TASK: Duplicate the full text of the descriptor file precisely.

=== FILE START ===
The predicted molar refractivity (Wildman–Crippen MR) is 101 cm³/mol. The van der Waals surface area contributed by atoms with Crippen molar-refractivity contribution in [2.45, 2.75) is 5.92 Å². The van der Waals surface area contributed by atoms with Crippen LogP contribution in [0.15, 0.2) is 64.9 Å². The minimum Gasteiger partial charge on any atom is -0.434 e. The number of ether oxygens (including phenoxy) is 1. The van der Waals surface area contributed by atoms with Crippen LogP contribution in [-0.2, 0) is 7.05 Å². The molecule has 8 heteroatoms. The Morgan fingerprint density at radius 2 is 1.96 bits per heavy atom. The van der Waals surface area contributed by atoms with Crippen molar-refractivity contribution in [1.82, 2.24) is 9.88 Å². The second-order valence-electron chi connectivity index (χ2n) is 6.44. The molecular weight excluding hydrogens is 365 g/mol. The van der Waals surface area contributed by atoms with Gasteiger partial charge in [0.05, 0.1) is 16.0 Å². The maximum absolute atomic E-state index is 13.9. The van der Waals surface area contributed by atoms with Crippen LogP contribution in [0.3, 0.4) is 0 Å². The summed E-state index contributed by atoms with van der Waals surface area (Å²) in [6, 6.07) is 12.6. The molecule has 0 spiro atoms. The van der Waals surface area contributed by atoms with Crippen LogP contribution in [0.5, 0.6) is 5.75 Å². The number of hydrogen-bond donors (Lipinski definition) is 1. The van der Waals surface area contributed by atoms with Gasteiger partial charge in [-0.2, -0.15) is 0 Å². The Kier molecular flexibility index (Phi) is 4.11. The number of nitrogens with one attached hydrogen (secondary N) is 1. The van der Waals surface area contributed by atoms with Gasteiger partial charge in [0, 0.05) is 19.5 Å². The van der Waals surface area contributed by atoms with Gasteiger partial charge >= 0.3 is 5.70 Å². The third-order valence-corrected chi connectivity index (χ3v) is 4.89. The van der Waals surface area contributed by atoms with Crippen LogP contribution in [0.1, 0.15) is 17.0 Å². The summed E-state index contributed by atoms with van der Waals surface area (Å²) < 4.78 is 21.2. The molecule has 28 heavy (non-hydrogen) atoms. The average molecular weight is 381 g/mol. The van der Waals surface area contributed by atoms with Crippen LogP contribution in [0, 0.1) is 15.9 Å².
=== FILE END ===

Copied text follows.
The predicted molar refractivity (Wildman–Crippen MR) is 101 cm³/mol. The van der Waals surface area contributed by atoms with Crippen molar-refractivity contribution in [2.45, 2.75) is 5.92 Å². The van der Waals surface area contributed by atoms with Crippen LogP contribution in [0.15, 0.2) is 64.9 Å². The minimum Gasteiger partial charge on any atom is -0.434 e. The number of ether oxygens (including phenoxy) is 1. The van der Waals surface area contributed by atoms with Crippen LogP contribution in [-0.2, 0) is 7.05 Å². The molecule has 8 heteroatoms. The Morgan fingerprint density at radius 2 is 1.96 bits per heavy atom. The van der Waals surface area contributed by atoms with Crippen molar-refractivity contribution in [1.82, 2.24) is 9.88 Å². The second-order valence-electron chi connectivity index (χ2n) is 6.44. The molecular weight excluding hydrogens is 365 g/mol. The van der Waals surface area contributed by atoms with Gasteiger partial charge in [0.05, 0.1) is 16.0 Å². The maximum absolute atomic E-state index is 13.9. The van der Waals surface area contributed by atoms with Crippen LogP contribution in [0.3, 0.4) is 0 Å². The summed E-state index contributed by atoms with van der Waals surface area (Å²) in [6, 6.07) is 12.6. The molecule has 0 spiro atoms. The van der Waals surface area contributed by atoms with Crippen LogP contribution in [0.5, 0.6) is 5.75 Å². The number of hydrogen-bond donors (Lipinski definition) is 1. The van der Waals surface area contributed by atoms with Gasteiger partial charge in [-0.2, -0.15) is 0 Å². The Kier molecular flexibility index (Phi) is 4.11. The number of nitrogens with one attached hydrogen (secondary N) is 1. The van der Waals surface area contributed by atoms with Gasteiger partial charge in [0, 0.05) is 19.5 Å². The van der Waals surface area contributed by atoms with Gasteiger partial charge >= 0.3 is 5.70 Å². The third-order valence-corrected chi connectivity index (χ3v) is 4.89. The van der Waals surface area contributed by atoms with Crippen LogP contribution in [0.1, 0.15) is 17.0 Å². The summed E-state index contributed by atoms with van der Waals surface area (Å²) < 4.78 is 21.2. The molecule has 28 heavy (non-hydrogen) atoms. The average molecular weight is 381 g/mol. The van der Waals surface area contributed by atoms with Crippen LogP contribution in [0, 0.1) is 15.9 Å².